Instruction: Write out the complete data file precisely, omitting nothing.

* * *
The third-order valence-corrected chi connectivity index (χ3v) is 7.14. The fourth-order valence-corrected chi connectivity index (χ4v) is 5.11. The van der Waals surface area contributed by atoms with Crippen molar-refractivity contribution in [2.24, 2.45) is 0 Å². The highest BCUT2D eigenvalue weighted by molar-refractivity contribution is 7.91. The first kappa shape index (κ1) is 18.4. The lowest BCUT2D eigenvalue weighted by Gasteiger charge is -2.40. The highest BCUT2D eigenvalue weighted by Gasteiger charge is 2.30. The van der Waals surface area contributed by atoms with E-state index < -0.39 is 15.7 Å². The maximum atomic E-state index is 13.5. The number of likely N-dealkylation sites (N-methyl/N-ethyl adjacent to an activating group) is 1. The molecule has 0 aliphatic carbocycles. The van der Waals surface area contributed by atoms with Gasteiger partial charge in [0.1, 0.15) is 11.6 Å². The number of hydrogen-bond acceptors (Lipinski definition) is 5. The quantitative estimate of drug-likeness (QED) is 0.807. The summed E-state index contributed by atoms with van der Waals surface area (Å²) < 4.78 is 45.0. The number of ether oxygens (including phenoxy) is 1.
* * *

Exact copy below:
The third-order valence-corrected chi connectivity index (χ3v) is 7.14. The fourth-order valence-corrected chi connectivity index (χ4v) is 5.11. The van der Waals surface area contributed by atoms with Crippen molar-refractivity contribution in [2.24, 2.45) is 0 Å². The highest BCUT2D eigenvalue weighted by molar-refractivity contribution is 7.91. The first kappa shape index (κ1) is 18.4. The lowest BCUT2D eigenvalue weighted by Gasteiger charge is -2.40. The highest BCUT2D eigenvalue weighted by Gasteiger charge is 2.30. The van der Waals surface area contributed by atoms with E-state index < -0.39 is 15.7 Å². The maximum atomic E-state index is 13.5. The number of likely N-dealkylation sites (N-methyl/N-ethyl adjacent to an activating group) is 1. The molecule has 0 aliphatic carbocycles. The van der Waals surface area contributed by atoms with Gasteiger partial charge in [0.1, 0.15) is 11.6 Å². The number of hydrogen-bond acceptors (Lipinski definition) is 5. The quantitative estimate of drug-likeness (QED) is 0.807. The summed E-state index contributed by atoms with van der Waals surface area (Å²) < 4.78 is 45.0. The number of ether oxygens (including phenoxy) is 1.